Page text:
My name is Richard Holt. By the time you read this, I’ll be gone from this world. Possibly even dead. As long as you’re here, I might as well share my story.
I’m an archaeologist by training, though you won’t find my name in any research journals. Fifteen years ago, just after I finished my PhD at the University of Chicago, my career took an unusual turn. A woman named Kiara approached the head of our department – Alan Kingsley, a name you will find in research journals – with an unusual request. Her corporate employer wanted a consultation for something they’d found in a cave, on a remote island in the South Pacific.
They wanted Kingsley, of course, but he’d stopped traveling by then. On his recommendation, they got me instead. It was sheer luck that I’d just started my training, and not yet picked a real focus of study. In other words, I was the low man on the totem pole.
I boarded a private jet with nothing more than an overnight bag, thinking I’d be back in a couple of days. Not knowing that I’d never return.
Discovery of a Lifetime
My new employer was CASE Global, the billion-dollar multinational corporation. And what they’d found in the cave was no mere artifact. It was a portal to another world. A world nearly as large as Earth, but untouched by industrial exploitation. A world the inhabitants call Alissia.
You might ask, how can this be true? If we’ve discovered another world, shouldn’t that be breaking news all over the world? The answer is simple: CASE Global has kept the gateway’s existence hidden from the inhabitants of both worlds. Their advance teams secured the island within a matter of weeks. Two months later, the cavern that held the gateway lay beneath a state-of-the-art research complex. For fifteen years, the company has managed to hide what may be the most important discovery in the history of humankind.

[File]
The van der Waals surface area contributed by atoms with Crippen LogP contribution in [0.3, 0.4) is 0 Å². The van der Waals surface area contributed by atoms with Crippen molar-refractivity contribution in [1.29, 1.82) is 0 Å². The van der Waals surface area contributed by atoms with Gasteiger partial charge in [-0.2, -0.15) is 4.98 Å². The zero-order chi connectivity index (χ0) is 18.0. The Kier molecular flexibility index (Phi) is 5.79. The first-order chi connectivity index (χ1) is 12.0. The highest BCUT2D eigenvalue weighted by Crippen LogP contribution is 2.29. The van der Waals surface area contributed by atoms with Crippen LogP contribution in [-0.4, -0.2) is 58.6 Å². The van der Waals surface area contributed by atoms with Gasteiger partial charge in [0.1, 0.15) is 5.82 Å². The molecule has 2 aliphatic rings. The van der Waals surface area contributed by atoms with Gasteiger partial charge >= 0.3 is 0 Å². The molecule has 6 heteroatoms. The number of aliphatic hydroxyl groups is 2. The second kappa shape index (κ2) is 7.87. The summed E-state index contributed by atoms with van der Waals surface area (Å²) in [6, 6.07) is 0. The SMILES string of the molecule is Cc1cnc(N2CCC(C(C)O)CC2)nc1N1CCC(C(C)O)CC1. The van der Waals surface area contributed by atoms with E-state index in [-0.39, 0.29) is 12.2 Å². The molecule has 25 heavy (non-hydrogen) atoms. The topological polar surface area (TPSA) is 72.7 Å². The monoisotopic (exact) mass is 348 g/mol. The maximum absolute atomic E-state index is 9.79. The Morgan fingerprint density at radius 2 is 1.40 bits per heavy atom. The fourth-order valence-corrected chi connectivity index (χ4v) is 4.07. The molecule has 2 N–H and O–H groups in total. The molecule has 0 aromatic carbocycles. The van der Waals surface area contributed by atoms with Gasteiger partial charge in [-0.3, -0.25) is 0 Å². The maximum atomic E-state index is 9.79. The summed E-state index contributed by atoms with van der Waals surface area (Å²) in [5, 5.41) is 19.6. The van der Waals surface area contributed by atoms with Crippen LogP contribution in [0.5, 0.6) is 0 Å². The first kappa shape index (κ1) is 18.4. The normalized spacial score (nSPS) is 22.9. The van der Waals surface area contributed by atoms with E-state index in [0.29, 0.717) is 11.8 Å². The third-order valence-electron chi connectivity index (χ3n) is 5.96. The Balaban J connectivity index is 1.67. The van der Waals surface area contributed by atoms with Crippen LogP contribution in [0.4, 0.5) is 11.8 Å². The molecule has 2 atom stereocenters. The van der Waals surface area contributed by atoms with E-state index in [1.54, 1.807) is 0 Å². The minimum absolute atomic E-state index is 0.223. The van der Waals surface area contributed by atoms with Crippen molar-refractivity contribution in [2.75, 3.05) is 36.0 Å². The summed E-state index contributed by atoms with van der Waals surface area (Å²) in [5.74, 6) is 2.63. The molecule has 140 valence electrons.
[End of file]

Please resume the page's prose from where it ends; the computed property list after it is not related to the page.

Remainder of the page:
And they hired me to study it.
That’s what I’ve been doing the last. The people, the geography, the flora and fauna. Alissian technology resembles that of medieval Europe, with one key exception: the existence of true magic. Yet our progress in understanding that aspect has been frustrating. Alissian magic users are elusive. I suspect they may have a secret community of their own.
Our research budget was nearly limitless, our work supported by funds channeled from CASE Global’s other divisions: domestic products, military equipment, electronics. Most importantly, their resources enabled us to study Alissia without being detected. I studied the world by immersing myself in it. Understood their societies by joining them. It is more than my passion and my life’s work. Alissia is my home.
Even as I studied it, however, company executives made quiet plans for the eventual exploitation of their biggest investment. Plans that I would never support (which is probably why they didn’t tell me). As careful as they were, they forgot that I trained as an archaeologist. That I am, first and foremost, an expert in human behavior.
The Company’s Endgame
To an outsider, the company’s careful maneuvers might seem like business as usual. Routine acquisitions of technologies from the biotech sector. Technology development in oil and natural gas technologies. A gradual increase in military contractors. To me, they were pieces of a puzzle that comes together in a single way. The subjugation and exploitation of another world.
In retrospect, this has always been the company’s endgame. Our cultural studies helped them assess the size of the population, the technology level. Our geological surveys laid the groundwork for mining operations. The relationships I developed so carefully with Alissian natives have grown into a complex intelligence network.
The company is planning an invasion. I am certain of it, and I will do my best to stop them. The best way to do that is to unmask their secrets to the world. Every word on this site is a violation of the non-disclosure agreements I signed fifteen years ago. I am not so foolish as to underestimate CASE Global’s reach. There is nowhere on Earth that I can hide. But that’s just fine.
I don’t live here anymore.